“However, at some point, she went quiet for some days. I decided to call her and surprisingly I heard a voice of a man talking in the background . . . I could tell that it was not Murengwa.
“Since then, I had my reservations about her, but I did not say anything to him because he was prepared to marry anytime,” she said.
Red flags, counselling
Gogo Marumahoko said signs of imminent tragedy started showing when the couples relationship turned violent. And she regrets not doing much to help Murengwa.
“He called and told me everything the day he beat her; it was unlike him. Growing up he was neither violent nor did he have temper problems.
“I had to counsel him because he was freaking out. In turn he apologised to me for what he had done and asked me to call his girlfriend on his behalf.”
Days later, Gogo Marumahoko called Dzapata to hear what had happened.
“She laughed the incident off saying ‘it was nothing serious’ and that she had forgiven him.
“However, he insisted that she was lying and that the two had actually broken up,” she added.
This prompted her to advise the two to come to Guruve for counselling, but they did not show up.
Since Dzapata was known in the family, her break-up with Murengwa worried relatives.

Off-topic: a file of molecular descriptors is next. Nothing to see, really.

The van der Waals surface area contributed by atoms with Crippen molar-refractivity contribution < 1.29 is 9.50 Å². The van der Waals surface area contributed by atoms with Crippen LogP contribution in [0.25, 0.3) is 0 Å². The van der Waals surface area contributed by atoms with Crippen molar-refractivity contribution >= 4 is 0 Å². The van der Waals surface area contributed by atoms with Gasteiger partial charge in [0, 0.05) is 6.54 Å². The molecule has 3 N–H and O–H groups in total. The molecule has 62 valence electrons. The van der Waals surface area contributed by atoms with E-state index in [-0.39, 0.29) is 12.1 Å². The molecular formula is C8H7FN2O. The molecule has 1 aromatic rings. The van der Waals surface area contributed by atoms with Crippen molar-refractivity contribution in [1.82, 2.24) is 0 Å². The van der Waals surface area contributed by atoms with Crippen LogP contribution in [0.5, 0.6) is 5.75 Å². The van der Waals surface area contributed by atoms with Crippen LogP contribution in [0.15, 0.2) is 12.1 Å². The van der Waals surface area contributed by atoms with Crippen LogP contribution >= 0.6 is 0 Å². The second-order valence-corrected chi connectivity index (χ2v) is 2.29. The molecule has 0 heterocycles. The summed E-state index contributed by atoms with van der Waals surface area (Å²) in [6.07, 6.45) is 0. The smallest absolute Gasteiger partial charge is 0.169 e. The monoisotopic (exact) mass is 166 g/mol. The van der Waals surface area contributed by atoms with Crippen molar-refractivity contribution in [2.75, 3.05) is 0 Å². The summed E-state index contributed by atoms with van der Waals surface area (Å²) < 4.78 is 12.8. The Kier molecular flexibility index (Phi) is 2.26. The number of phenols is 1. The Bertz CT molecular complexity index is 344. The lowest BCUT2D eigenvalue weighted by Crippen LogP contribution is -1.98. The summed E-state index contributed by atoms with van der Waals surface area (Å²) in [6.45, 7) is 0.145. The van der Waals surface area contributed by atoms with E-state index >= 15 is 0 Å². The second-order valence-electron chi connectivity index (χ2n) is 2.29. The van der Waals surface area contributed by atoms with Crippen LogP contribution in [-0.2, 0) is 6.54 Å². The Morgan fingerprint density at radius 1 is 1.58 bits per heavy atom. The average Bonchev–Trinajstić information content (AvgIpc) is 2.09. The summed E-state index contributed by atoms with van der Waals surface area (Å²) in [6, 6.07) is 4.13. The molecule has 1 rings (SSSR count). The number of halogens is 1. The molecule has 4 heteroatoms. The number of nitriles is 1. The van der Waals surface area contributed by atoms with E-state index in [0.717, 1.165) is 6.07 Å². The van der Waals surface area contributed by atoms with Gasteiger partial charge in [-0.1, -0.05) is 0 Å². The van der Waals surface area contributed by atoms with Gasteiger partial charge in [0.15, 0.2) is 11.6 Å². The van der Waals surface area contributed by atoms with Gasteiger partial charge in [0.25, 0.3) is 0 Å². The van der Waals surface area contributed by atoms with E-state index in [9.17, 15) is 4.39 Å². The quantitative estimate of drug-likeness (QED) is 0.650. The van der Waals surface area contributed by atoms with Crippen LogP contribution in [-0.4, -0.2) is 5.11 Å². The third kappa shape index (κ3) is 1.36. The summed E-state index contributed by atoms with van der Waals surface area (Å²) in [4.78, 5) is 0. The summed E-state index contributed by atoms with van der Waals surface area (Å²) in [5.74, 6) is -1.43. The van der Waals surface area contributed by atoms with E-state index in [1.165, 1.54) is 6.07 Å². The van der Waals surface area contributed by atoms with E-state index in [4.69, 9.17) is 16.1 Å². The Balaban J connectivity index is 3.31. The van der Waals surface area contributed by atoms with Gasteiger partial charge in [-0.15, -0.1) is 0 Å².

Following his break-up with Dzapata, Murengwa’s relatives convened a meeting at his uncle’s place in Chishawasha as they tried to counsel and advise him to move on.
Sadly, the meeting did not help.
In the days to follow, they heard social media messages of Murengwa confessing to shooting Dzapata.
As they were still trying to figure out his location, they also got a phone call from the police informing them that he had committed suicide.
A village sweetheart
In the village, Murengwa was described as a disciplined community sweetheart and hardworking young man, who loved herding cattle.
He was also an inspiration to the youth who hoped to leave the village one day and make it large in the city.
The dealer was in fact a role model that many expected to make headlines through growing his hustle.
Sadly, he ended up headlining news for wrong reasons.
His gruesome and tragic end shocked many and those he grew up around are still in disbelief.
“He was a role model, he neither forgot his roots nor did he lose morals even as he became ‘rich’ and we all envied him,” recalls Matthew, a villager.
Born third in a family of four, Boss Pango, as he was affectionately known around the busy Ximex area, attended Mvurwi Primary and Mazowe High Schools.